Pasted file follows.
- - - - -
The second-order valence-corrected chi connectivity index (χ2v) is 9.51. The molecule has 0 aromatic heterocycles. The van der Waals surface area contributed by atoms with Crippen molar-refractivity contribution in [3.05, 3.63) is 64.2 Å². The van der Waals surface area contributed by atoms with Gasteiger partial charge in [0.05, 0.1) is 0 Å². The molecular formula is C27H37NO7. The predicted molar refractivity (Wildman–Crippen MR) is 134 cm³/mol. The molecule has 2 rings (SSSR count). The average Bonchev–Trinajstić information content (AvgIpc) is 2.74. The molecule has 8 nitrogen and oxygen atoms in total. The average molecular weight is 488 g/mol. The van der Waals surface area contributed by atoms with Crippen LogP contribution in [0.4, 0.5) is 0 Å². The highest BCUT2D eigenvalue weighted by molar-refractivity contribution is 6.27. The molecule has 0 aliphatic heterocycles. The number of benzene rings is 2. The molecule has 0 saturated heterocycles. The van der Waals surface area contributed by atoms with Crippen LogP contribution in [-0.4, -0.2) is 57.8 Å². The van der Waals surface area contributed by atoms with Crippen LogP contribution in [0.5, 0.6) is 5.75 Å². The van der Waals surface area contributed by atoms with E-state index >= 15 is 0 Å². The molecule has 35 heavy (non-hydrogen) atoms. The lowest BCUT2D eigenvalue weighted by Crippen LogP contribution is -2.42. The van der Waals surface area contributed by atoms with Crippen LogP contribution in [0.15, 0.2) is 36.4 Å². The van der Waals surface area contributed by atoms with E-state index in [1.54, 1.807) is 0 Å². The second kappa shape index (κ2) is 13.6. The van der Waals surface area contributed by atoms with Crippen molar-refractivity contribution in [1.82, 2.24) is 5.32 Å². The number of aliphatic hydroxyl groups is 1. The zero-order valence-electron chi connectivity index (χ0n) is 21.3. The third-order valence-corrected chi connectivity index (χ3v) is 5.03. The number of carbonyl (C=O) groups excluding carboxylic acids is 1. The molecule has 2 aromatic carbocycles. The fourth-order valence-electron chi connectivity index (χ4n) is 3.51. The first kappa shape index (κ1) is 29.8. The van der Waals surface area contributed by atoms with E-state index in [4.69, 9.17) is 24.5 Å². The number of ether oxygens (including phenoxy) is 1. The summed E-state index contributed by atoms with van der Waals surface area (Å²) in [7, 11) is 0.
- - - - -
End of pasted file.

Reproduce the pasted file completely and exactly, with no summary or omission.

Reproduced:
The second-order valence-corrected chi connectivity index (χ2v) is 9.51. The molecule has 0 aromatic heterocycles. The van der Waals surface area contributed by atoms with Crippen molar-refractivity contribution in [3.05, 3.63) is 64.2 Å². The van der Waals surface area contributed by atoms with Gasteiger partial charge in [0.05, 0.1) is 0 Å². The molecular formula is C27H37NO7. The predicted molar refractivity (Wildman–Crippen MR) is 134 cm³/mol. The molecule has 2 rings (SSSR count). The average Bonchev–Trinajstić information content (AvgIpc) is 2.74. The molecule has 8 nitrogen and oxygen atoms in total. The average molecular weight is 488 g/mol. The van der Waals surface area contributed by atoms with Crippen LogP contribution in [0.4, 0.5) is 0 Å². The highest BCUT2D eigenvalue weighted by molar-refractivity contribution is 6.27. The molecule has 0 aliphatic heterocycles. The number of benzene rings is 2. The molecule has 0 saturated heterocycles. The van der Waals surface area contributed by atoms with Crippen LogP contribution in [-0.4, -0.2) is 57.8 Å². The van der Waals surface area contributed by atoms with Crippen LogP contribution in [0.5, 0.6) is 5.75 Å². The van der Waals surface area contributed by atoms with E-state index >= 15 is 0 Å². The molecule has 35 heavy (non-hydrogen) atoms. The lowest BCUT2D eigenvalue weighted by Crippen LogP contribution is -2.42. The van der Waals surface area contributed by atoms with Crippen LogP contribution in [0.15, 0.2) is 36.4 Å². The van der Waals surface area contributed by atoms with E-state index in [1.54, 1.807) is 0 Å². The second kappa shape index (κ2) is 13.6. The van der Waals surface area contributed by atoms with Crippen molar-refractivity contribution in [1.82, 2.24) is 5.32 Å². The number of aliphatic hydroxyl groups is 1. The zero-order valence-electron chi connectivity index (χ0n) is 21.3. The third-order valence-corrected chi connectivity index (χ3v) is 5.03. The number of carbonyl (C=O) groups excluding carboxylic acids is 1. The molecule has 2 aromatic carbocycles. The fourth-order valence-electron chi connectivity index (χ4n) is 3.51. The first kappa shape index (κ1) is 29.8. The van der Waals surface area contributed by atoms with E-state index in [4.69, 9.17) is 24.5 Å². The number of ether oxygens (including phenoxy) is 1. The summed E-state index contributed by atoms with van der Waals surface area (Å²) in [7, 11) is 0.